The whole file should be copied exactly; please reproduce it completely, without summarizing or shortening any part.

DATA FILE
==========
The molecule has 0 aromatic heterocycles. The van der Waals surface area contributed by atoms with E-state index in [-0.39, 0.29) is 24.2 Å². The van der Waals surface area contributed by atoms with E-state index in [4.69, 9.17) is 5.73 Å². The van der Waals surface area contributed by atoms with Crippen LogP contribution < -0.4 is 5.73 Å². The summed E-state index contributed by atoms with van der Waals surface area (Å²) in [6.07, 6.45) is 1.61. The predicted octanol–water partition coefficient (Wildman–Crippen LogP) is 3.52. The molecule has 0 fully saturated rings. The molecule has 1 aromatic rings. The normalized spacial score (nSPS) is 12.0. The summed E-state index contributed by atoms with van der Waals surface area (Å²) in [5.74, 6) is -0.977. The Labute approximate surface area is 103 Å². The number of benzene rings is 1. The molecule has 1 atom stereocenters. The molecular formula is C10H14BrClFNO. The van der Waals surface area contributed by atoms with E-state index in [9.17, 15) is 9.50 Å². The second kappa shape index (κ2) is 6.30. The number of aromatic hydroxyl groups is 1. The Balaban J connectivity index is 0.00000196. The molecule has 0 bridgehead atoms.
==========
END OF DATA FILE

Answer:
The molecule has 0 aromatic heterocycles. The van der Waals surface area contributed by atoms with E-state index in [-0.39, 0.29) is 24.2 Å². The van der Waals surface area contributed by atoms with E-state index in [4.69, 9.17) is 5.73 Å². The van der Waals surface area contributed by atoms with Crippen LogP contribution < -0.4 is 5.73 Å². The summed E-state index contributed by atoms with van der Waals surface area (Å²) in [6.07, 6.45) is 1.61. The predicted octanol–water partition coefficient (Wildman–Crippen LogP) is 3.52. The molecule has 0 fully saturated rings. The molecule has 1 aromatic rings. The normalized spacial score (nSPS) is 12.0. The summed E-state index contributed by atoms with van der Waals surface area (Å²) in [5.74, 6) is -0.977. The Labute approximate surface area is 103 Å². The number of benzene rings is 1. The molecule has 1 atom stereocenters. The molecular formula is C10H14BrClFNO. The van der Waals surface area contributed by atoms with E-state index in [9.17, 15) is 9.50 Å². The second kappa shape index (κ2) is 6.30. The number of aromatic hydroxyl groups is 1. The Balaban J connectivity index is 0.00000196. The molecule has 0 bridgehead atoms.